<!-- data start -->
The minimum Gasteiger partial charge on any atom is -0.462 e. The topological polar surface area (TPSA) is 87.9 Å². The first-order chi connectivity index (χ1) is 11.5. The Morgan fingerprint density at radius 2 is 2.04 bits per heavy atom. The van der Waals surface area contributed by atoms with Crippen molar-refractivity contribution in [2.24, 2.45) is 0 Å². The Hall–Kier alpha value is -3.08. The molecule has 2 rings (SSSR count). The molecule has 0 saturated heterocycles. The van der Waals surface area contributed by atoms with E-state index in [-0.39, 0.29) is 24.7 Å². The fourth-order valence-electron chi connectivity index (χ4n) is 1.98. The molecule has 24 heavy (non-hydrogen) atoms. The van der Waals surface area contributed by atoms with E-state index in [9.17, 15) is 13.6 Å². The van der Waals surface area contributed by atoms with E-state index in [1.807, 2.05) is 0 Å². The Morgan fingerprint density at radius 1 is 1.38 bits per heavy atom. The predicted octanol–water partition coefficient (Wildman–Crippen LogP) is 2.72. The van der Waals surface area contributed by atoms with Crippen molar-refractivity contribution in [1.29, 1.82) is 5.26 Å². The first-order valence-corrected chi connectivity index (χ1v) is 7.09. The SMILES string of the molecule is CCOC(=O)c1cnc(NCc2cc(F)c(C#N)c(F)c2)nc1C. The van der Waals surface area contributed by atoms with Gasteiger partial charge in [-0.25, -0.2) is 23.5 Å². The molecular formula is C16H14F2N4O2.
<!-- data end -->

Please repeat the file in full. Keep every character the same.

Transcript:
The minimum Gasteiger partial charge on any atom is -0.462 e. The topological polar surface area (TPSA) is 87.9 Å². The first-order chi connectivity index (χ1) is 11.5. The Morgan fingerprint density at radius 2 is 2.04 bits per heavy atom. The van der Waals surface area contributed by atoms with Crippen molar-refractivity contribution in [2.24, 2.45) is 0 Å². The Hall–Kier alpha value is -3.08. The molecule has 2 rings (SSSR count). The molecule has 0 saturated heterocycles. The van der Waals surface area contributed by atoms with E-state index in [-0.39, 0.29) is 24.7 Å². The fourth-order valence-electron chi connectivity index (χ4n) is 1.98. The molecule has 24 heavy (non-hydrogen) atoms. The van der Waals surface area contributed by atoms with E-state index in [9.17, 15) is 13.6 Å². The van der Waals surface area contributed by atoms with E-state index in [1.807, 2.05) is 0 Å². The Morgan fingerprint density at radius 1 is 1.38 bits per heavy atom. The predicted octanol–water partition coefficient (Wildman–Crippen LogP) is 2.72. The van der Waals surface area contributed by atoms with Crippen molar-refractivity contribution in [1.29, 1.82) is 5.26 Å². The first-order valence-corrected chi connectivity index (χ1v) is 7.09. The SMILES string of the molecule is CCOC(=O)c1cnc(NCc2cc(F)c(C#N)c(F)c2)nc1C. The van der Waals surface area contributed by atoms with Gasteiger partial charge in [-0.25, -0.2) is 23.5 Å². The molecular formula is C16H14F2N4O2.